• Revenue practice and guidance
• Institutional framework for protecting taxpayers’ rights
The first annual IBFD report was published in 2018, covering the two years 2016 and 2017 since the IFA Congress in 2015 and the latest 2019 report covers the next year, 2018. In addition to the country reports there is also a general report, prepared by Philip Baker QC and Pasquale Pistone, which picks out changes over the most recent year, 2018, covered by the reports. Forty countries are covered in the latest reports plus two further reports covering firstly the European Court of Human Rights and the Court of Justice of the European Union and, secondly, the Inter-American Court of Human Rights which operates across South American countries. An article summarising the role of taxpayers’ charters and the associated developments was written by Ian Young back in 2017, available to read here: Taxpayer rights and the role of a taxpayer charter.
8. IMF – OECD Tax Certainty Report
The International Monetary Fund (IMF) and the OECD published a joint report on the recent work on tax certainty, as presented by the OECD Secretary General on 8 June 2019 at the G20 ministerial meeting in Fukuoka, Japan. The G20 Leaders reaffirmed the importance of prioritising policies that enhance tax certainty, as a follow-up to previous reports published in 2017 and 2018.
This year’s report covers matters related to both tax policy and tax administration, highlighting the importance of dispute prevention (as opposed to dispute resolution), focussing on the integrity, efficiency and accountability of tax administrations, as well as on simplicity of tax rules as key elements of tax certainty.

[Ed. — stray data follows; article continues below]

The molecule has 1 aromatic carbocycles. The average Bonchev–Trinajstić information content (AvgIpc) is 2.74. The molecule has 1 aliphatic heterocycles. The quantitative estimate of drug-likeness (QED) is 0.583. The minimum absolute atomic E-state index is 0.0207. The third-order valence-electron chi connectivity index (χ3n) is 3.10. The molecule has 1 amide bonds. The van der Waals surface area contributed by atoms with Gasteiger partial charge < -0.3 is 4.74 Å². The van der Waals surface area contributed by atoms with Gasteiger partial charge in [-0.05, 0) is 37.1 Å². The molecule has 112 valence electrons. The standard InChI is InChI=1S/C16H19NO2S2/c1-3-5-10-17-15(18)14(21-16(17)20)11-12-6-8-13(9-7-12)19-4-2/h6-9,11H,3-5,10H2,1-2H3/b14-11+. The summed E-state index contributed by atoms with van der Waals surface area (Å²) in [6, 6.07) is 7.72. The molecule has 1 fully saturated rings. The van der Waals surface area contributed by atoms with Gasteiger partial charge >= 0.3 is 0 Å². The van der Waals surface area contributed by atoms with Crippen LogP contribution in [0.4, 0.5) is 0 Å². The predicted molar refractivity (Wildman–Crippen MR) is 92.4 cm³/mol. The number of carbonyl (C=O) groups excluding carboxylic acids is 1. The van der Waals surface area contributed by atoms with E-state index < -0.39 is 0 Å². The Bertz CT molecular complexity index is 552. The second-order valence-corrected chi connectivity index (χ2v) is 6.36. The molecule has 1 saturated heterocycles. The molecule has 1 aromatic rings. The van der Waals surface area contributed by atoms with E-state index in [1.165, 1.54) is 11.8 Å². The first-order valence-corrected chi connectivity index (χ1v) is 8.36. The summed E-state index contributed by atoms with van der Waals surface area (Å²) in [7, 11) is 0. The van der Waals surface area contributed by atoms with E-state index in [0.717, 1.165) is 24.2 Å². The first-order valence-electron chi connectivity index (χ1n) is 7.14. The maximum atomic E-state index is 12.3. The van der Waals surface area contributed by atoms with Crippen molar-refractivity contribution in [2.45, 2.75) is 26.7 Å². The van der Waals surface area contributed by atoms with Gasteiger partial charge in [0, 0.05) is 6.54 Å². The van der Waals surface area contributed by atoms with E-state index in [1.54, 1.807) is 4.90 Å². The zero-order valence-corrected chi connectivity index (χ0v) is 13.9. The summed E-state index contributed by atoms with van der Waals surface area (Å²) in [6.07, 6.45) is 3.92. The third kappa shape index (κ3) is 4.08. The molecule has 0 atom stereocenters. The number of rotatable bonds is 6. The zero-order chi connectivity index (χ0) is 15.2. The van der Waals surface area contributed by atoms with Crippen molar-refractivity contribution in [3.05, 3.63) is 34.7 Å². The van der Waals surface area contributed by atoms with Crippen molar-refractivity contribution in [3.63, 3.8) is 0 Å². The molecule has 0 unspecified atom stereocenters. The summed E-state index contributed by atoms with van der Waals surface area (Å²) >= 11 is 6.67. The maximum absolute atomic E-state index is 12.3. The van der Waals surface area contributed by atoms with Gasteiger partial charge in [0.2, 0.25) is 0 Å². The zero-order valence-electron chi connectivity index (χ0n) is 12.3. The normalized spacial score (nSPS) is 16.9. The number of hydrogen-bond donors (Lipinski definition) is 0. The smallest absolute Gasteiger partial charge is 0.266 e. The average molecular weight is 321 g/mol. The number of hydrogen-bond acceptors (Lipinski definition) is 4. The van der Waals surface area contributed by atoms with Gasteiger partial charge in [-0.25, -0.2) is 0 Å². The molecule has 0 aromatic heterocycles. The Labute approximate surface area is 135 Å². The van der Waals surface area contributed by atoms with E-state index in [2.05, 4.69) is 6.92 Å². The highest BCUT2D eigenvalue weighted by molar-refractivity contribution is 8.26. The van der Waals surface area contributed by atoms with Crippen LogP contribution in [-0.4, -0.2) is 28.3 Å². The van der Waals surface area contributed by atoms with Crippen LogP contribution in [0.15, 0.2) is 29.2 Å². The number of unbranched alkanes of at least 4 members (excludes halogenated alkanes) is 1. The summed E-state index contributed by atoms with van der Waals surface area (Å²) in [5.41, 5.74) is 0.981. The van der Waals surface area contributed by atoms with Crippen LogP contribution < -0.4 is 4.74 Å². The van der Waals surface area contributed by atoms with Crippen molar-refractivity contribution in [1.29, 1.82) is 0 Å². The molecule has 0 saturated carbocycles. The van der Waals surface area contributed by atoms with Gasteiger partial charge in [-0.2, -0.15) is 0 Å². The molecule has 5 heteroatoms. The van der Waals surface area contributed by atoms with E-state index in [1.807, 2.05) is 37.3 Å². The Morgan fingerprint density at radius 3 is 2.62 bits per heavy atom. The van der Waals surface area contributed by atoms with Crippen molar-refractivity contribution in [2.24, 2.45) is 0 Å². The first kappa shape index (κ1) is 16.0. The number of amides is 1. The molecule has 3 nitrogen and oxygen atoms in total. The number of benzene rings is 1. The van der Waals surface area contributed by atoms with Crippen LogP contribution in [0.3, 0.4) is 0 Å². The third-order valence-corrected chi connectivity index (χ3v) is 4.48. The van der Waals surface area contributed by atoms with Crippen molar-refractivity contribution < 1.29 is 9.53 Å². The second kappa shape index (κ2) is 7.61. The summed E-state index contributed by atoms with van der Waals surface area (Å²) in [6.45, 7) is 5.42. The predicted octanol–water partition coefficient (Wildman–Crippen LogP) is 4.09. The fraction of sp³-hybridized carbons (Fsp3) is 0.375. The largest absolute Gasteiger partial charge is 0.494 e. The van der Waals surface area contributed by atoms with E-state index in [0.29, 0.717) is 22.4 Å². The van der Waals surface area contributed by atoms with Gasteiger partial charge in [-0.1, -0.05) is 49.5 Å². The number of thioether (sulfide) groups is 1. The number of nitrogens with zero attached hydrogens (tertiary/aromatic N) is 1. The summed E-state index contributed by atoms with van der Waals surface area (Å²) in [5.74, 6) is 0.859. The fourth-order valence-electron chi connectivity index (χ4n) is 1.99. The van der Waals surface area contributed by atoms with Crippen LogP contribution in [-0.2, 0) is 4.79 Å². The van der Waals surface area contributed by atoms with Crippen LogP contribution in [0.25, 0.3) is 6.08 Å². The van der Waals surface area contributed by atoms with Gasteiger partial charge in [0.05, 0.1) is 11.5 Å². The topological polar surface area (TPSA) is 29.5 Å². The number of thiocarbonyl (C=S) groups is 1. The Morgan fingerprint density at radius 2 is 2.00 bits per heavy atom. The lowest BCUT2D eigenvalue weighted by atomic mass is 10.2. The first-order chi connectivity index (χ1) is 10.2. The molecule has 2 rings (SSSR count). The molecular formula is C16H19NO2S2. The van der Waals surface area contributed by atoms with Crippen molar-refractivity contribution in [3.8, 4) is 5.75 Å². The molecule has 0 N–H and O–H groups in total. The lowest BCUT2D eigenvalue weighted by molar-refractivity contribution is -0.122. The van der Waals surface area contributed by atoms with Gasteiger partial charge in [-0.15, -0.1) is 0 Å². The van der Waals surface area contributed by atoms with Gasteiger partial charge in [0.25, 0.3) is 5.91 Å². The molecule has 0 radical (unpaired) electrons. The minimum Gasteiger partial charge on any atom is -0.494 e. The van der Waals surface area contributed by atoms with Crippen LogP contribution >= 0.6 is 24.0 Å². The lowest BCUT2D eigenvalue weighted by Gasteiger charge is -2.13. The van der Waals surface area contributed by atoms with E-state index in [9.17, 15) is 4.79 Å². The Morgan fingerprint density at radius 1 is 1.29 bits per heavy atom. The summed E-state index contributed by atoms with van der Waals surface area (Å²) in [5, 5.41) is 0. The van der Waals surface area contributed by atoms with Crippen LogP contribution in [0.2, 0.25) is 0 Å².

Building on previous OECD work, the report has sought to link tax certainty with tax morale, in particular with reference to developing countries, developments which were recently welcomed in a joint statement of the Global Tax Advisers Platform (GTAP).
9. US Advances Tax Treaties with Japan, Luxembourg, Spain and Switzerland
On 25 June, the US Senate Foreign Relations Committee voted to advance four tax treaties. The protocols would amend existing bilateral United States tax treaties with Japan, Luxembourg, Spain, and Switzerland.
The following tax treaty protocols were voted: the protocol amending the convention between the US and Japan (Treaty Doc. 114-1), between the US and Luxembourg (Treaty Doc. 111-8), between the US and Spain (Treaty Doc. 113-4), and between the US and Switzerland (Treaty Doc. 112-1).
All tax treaties concern the avoidance of double taxation and the prevention of fiscal evasion with respect to taxes on income.
10. EU-Vietnam FTA and IPA Agreements
On 30 June 2019, in Hanoi, two agreements are expected to be signed between the European Union and Vietnam: a Free Trade Agreement (FTA) and an Investment Protection Agreement (IPA). The Council adopted and communicated the decision on 25 June.
The free trade agreement foresees 99% elimination of customs duties between the two parties. Once the FTA is signed, 65% of duties on EU exports will be eliminated and the remaining 34% will gradually be phased out within the next 10 years. On Vietnamese exports, 71% of duties will be eliminated and the remaining 28% of duties will also be phased out within the next 7 years.
The investment protection agreement preserves the right of both governments to regulate the interests of their citizens.
Speaking concerning the Guide to the Free Trade Agreement, Commissioner for Trade Cecilia Malmström said: “The EU-Vietnam trade and investment agreements are the most ambitious and comprehensive ones that the EU has ever concluded with a middle-income country. As such, they set a new benchmark for Europe’s engagement with emerging economies. They also represent a great opportunity for European exporters and investors. Vietnam has a vibrant economy of more than 90 million consumers, a growing middle class and a young, dynamic workforce. It is a market with great potential for the EU’s agricultural, industrial and services exports.”